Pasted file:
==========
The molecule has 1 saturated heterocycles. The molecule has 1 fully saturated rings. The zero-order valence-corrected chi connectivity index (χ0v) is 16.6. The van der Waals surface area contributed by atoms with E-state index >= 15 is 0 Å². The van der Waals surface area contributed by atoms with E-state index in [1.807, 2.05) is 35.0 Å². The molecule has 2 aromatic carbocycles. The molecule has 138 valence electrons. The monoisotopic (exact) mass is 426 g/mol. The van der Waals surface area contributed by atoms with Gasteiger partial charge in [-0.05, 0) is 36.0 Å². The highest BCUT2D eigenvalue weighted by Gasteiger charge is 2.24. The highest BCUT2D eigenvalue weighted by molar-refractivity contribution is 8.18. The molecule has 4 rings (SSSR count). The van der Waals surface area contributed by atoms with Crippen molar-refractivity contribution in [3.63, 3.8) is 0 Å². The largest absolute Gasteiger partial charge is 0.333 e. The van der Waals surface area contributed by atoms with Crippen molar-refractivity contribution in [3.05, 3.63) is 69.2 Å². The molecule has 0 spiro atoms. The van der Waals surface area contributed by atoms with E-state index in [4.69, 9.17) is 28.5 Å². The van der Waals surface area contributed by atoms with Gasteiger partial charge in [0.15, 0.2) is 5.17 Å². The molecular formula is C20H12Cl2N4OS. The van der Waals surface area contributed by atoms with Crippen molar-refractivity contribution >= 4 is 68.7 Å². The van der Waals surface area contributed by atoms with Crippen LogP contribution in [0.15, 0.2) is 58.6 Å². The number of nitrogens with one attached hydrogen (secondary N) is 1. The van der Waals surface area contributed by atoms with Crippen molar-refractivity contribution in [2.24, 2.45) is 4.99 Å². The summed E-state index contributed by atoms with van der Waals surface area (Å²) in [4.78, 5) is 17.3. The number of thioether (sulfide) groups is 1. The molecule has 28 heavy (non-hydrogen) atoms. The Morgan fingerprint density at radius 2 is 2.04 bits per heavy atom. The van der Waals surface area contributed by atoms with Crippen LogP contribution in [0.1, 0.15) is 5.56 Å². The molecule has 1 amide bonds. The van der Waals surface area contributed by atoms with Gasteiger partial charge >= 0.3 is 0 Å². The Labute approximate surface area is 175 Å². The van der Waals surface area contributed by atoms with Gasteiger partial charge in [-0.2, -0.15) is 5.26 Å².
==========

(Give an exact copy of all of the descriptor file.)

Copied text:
The molecule has 1 saturated heterocycles. The molecule has 1 fully saturated rings. The zero-order valence-corrected chi connectivity index (χ0v) is 16.6. The van der Waals surface area contributed by atoms with E-state index >= 15 is 0 Å². The van der Waals surface area contributed by atoms with E-state index in [1.807, 2.05) is 35.0 Å². The molecule has 2 aromatic carbocycles. The molecule has 138 valence electrons. The monoisotopic (exact) mass is 426 g/mol. The van der Waals surface area contributed by atoms with Gasteiger partial charge in [-0.05, 0) is 36.0 Å². The highest BCUT2D eigenvalue weighted by Gasteiger charge is 2.24. The highest BCUT2D eigenvalue weighted by molar-refractivity contribution is 8.18. The molecule has 4 rings (SSSR count). The van der Waals surface area contributed by atoms with Crippen molar-refractivity contribution in [3.63, 3.8) is 0 Å². The largest absolute Gasteiger partial charge is 0.333 e. The van der Waals surface area contributed by atoms with Crippen molar-refractivity contribution in [3.05, 3.63) is 69.2 Å². The molecule has 0 spiro atoms. The van der Waals surface area contributed by atoms with E-state index in [4.69, 9.17) is 28.5 Å². The van der Waals surface area contributed by atoms with Gasteiger partial charge in [0.15, 0.2) is 5.17 Å². The molecular formula is C20H12Cl2N4OS. The van der Waals surface area contributed by atoms with Crippen molar-refractivity contribution >= 4 is 68.7 Å². The van der Waals surface area contributed by atoms with Crippen LogP contribution in [0.15, 0.2) is 58.6 Å². The number of nitrogens with one attached hydrogen (secondary N) is 1. The van der Waals surface area contributed by atoms with Crippen molar-refractivity contribution in [2.24, 2.45) is 4.99 Å². The summed E-state index contributed by atoms with van der Waals surface area (Å²) in [4.78, 5) is 17.3. The number of thioether (sulfide) groups is 1. The molecule has 28 heavy (non-hydrogen) atoms. The Morgan fingerprint density at radius 2 is 2.04 bits per heavy atom. The van der Waals surface area contributed by atoms with Crippen LogP contribution in [0.1, 0.15) is 5.56 Å². The molecule has 1 amide bonds. The van der Waals surface area contributed by atoms with Gasteiger partial charge >= 0.3 is 0 Å². The Labute approximate surface area is 175 Å². The van der Waals surface area contributed by atoms with Gasteiger partial charge in [-0.2, -0.15) is 5.26 Å².